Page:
Defense Secretary Donald H. Rumsfeld promised Afghans on Saturday the United States will soon come up with money to help them train a national army. The offer does not commit American troops to an international security force the Afghan government wanted.

Interim Prime Minister Hamid Karzai made the best of the plan, saying it might be better in the long run for Afghans to look after their own security. He acknowledged he wanted the British-led international security force in Kabul to be expanded to other parts of the country instead, and joined by U.S. troops, but "we didn't get that."

Rumsfeld, in a visit to the capital, said the French are offering to help the Americans train an Afghan force and the Bush administration is working to get money from Congress for that task, so that U.S. assistance can begin next month.

"There will be U.S. money that will be freed up in the immediate future to begin that process in May," the defense secretary said.

Later, in a surreal visit to Herat, he met Ismail Khan, the powerful warlord of western Afghanistan, and apparently found him receptive as well to the establishment of a national army capable of controlling or integrating the country's multitude of factions — such as Khan's own 30,000-man private force.

On a tarmac that was pitch black except for the light of a full moon, Rumsfeld stepped out of his plane to the sight of an honor guard from Khan's militia. Khan escorted him as he reviewed the lineup of mostly uniformed men, whose faces could only be made out only when news camera lights passed by them.

A small military band played a song drowned out by the engines of Rumsfeld's plane, which never shut down during his visit of about an hour.

Rumsfeld and his host climbed a reviewing stand draped in a red cloth but did not speak from the microphones, instead going into an airport building for their meeting. U.S. officials have considered him too close to Iran and resistant to the new central Afghan government.

But Khan told Rumsfeld he favored a national army and "he thought it would work," Pentagon spokeswoman Victoria Clarke said.

Skeptics say an Afghan force without international partners will be hard-pressed to maintain security over forces like Khan's.

Rumsfeld moved about the region in extraordinary security, including an armed MH-47 helicopter for a ground-hugging flight to Kabul from the U.S. base at Bagram and the MC-130 Special Operations troop-carrier that flew him into Herat. He finished his day in Turkmenistan for meetings Sunday.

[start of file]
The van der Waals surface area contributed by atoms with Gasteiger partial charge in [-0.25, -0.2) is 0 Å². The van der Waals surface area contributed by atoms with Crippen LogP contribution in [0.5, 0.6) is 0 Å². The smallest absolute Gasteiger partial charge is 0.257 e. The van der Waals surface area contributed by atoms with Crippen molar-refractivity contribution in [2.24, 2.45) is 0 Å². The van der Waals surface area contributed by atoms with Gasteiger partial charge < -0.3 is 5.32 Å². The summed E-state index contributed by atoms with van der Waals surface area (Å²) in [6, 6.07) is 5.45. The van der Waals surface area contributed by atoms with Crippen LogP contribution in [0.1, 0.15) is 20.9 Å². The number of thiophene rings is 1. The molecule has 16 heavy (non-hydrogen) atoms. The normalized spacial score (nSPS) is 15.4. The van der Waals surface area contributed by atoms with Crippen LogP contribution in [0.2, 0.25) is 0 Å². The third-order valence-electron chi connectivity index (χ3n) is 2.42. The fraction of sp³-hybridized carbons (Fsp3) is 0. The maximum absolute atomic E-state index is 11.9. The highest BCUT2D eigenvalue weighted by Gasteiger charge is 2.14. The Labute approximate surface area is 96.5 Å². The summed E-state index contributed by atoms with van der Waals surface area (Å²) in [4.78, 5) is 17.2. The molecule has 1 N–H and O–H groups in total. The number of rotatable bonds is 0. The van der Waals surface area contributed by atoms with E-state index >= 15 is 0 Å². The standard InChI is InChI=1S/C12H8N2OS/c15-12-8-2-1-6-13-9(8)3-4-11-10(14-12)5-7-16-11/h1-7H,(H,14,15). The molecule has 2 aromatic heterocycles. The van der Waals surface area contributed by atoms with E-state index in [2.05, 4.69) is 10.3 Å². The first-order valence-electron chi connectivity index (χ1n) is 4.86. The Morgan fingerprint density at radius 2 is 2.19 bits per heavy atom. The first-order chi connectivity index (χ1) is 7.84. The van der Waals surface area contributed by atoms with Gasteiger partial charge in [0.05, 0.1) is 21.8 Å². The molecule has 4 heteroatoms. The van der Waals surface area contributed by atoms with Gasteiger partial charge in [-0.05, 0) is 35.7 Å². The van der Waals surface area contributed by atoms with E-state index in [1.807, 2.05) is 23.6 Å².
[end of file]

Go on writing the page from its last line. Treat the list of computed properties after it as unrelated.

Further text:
In Kabul, Karzai did not betray any of the disappointment he might feel in the reaffirmation of U.S. plans to help train an Afghan army rather than join an expanded international security force.

"I would rather be inclined to see the United States train for Afghanistan a good strong army so that we can in the future fend for ourselves," Karzai said at news conference with Rumsfeld. "If we can get our own army, why would we ask for more foreign troops in our country?"

He said Afghans see no difference between U.S. troops and the multinational contingent in Kabul. "They see it as the same force — the one that liberated them from the evils that were here."

Karzai and other government officials have argued for months that expanding the international force from the 4,500 troops patrolling Kabul to as many as 20,000 protecting several major cities is the best way to prevent regional warlords from resuming decades of battling over territory and power.

The national Afghan army is just starting training and graduating its first class of 600. It is not expected to be a strong force of up to 100,000 men for several years — if U.S. and international promises of financial support and attention come through.

As recently as Thursday, an Afghan envoy warned the United Nations that the country risks falling back into lawlessness. U.S., British and other forces are coming under fire more frequently with the spring thaw, and the search still is on for Al Qaeda and Taliban holdouts.

Rumsfeld was last in Afghanistan in December. Then, the Taliban regime had just been defeated, the interim government headed by Karzai had not yet been installed and speculation about Usama bin Laden's whereabouts was rampant.

But a reminder that stability is far from achieved came on the eve of Rumsfeld's arrival in Kabul, when a rocket hit a runway near the airport headquarters of the international peacekeeping force in the city but did not explode. His helicopter landed hours later inside the heavily fortified U.S. Embassy compound.

In Bagram, Rumsfeld told U.S. troops that Afghanistan is the "proving ground," not the final battleground, for the war on terrorism.

He told reporters U.S. and allied forces in Afghanistan are fully prepared for a renewal of Al Qaeda and Taliban attacks.

"There are a lot of people saying 'Well, now that spring's coming, the Taliban and Al Qaeda will reorganize,"' Rumsfeld said. "Well if they do, we'll go after them."